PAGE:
Posted by: Lisa Pampuch | May 1, 2007

Rare political bravery on redistricting

Hooray for California Assembly Speaker Fabian Nuñez (D-Los Angeles). He’s taking a huge political risk in support of one of my favorite causes – redistricting reform.

What’s the risk? He’s defying the woman who’s two heart beats away from the presidency – U.S. House Speaker Nancy Pelosi.

That takes some political guts.

Originally, Nuñez obeyed Pelosi’s opposition to including congressional seats in any California redistricting plan – apparently what’s good for the state house is not good for the congress, in Pelosi’s view – but he has since changed course.

Nuñez is also risking the dreaded (and ridiculous) label of “flip-flopper.” We know from the 2004 presidential election how much Republicans love to fling that label at Democrats.

I’ve said it before, and I’ll say it again: “I never understood why politicians can’t change their minds. I think an open mind, willingness to listen to reason, and the ability to say ‘I was wrong’ are assets, not flaws, in politicians and people in general.” (August 2, 2005 column)

So kudos to Nuñez for his risky move.

I feared that redistricting reform would fall off the radar for years after Gov. Arnold Schwarzenegger’s redistricting proposal failed in his ill-advised 2005 special election. That initiative, Proposition 77, would have had a panel of retired judges draw state Senate and Assembly and U.S. House districts.

Then, right after Schwarzenegger breezed to a second term last November, he amazed and pleased me by bringing up the topic of redistricting, despite the previous initiative’s failure.

“Every one of the (legislative) leaders said to me that we’ve got to continue working on [redistricting reform]. Every one of them mentioned to me, let’s get going again in January about redistricting,” Schwarzenegger said in November.

Nuñez proposes to give the job of drawing districts to the Little Hoover Commission, which has a “mission … to investigate state government operations and – through reports, recommendations and legislative proposals – promote efficiency, economy and improved service,” according to its web site. The group was created in 1962 and is required by statute to have “a balanced bipartisan board composed of five citizen members appointed by the Governor, four citizen members appointed by the Legislature, two Senators and two Assembly members.”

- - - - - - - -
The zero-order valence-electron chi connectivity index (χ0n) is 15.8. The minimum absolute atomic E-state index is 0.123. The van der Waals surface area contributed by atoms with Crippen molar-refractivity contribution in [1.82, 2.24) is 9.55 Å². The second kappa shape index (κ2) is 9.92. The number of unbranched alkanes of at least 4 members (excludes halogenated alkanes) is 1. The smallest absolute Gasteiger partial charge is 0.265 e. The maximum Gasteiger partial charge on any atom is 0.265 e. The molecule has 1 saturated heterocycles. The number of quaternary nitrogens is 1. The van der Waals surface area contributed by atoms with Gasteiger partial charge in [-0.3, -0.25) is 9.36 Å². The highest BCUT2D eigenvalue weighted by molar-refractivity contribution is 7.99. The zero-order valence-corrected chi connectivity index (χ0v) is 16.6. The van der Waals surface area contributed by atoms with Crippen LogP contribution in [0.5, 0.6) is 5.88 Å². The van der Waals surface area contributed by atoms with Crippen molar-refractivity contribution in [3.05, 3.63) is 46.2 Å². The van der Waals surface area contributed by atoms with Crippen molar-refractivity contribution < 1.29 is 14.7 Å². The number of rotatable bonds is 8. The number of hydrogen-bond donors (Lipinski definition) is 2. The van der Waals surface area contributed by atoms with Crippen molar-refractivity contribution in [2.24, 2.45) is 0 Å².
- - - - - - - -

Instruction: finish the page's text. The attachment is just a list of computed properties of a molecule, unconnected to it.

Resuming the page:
The Nuñez plan sounds reasonable to me because it gets legislators out of the business of drawing districts for all three legislative bodies with districts: the state Senate, the state Assembly, and the U.S. House of Representatives. History clearly shows that legislators’ own self interest in creating safe seats for their parties always trumps their fiduciary duty to voters to create districts of communities with common interests.

But the Nuñez plan is not the only proposal being floated. Lafayette-based attorney Barry Fadem is circulating a redistricting reform petition of his own.

Supported by a wide range of groups including “the League of Women Voters, AARP, People’s Advocate and California Common Cause,” according to the San Francisco Chronicle, the Citizens Fair Districts ballot initiative would have a panel of randomly selected Californians draw district lines for all three legislative bodies.

Either of these proposals is better, in my view, than the one recently introduced by state Sen. Roy Ashburn (R-Bakersfield). The Chronicle reports that Ashburn supports a citizens-committee approach to drawing state Assembly and state Senate districts, but not for U.S. House of Representative districts.

There’s no good reason to exempt congressional districts. As the Chronicle and many others have reported, “In 2004, not a single one of the 153 congressional and legislative seats up for election changed party hands. In 2006, just one did when GOP Rep. Richard Pombo lost his Tracy-area seat to Democrat Jerry McNerney.”

I’ll watch the progress of both the Nuñez bill and the Fadem petition and root for their success, but I hope the Ashburn bill dies a quick death.

In the meantime, if you’re a registered voter and you have a chance to sign the petition for Citizens Fair Districts ballot initiative, please do so. I know I will.

And contact your state Senator and Assembly member and ask them to support the Nuñez bill and oppose the Ashburn bill. Contact information is online at the Smart Voter web site’s Guide to Government at

Let’s get the conflict of interest out of drawing legislative districts and reward Nuñez’s rare political bravery at the same time.

Now that’s a win-win situation.


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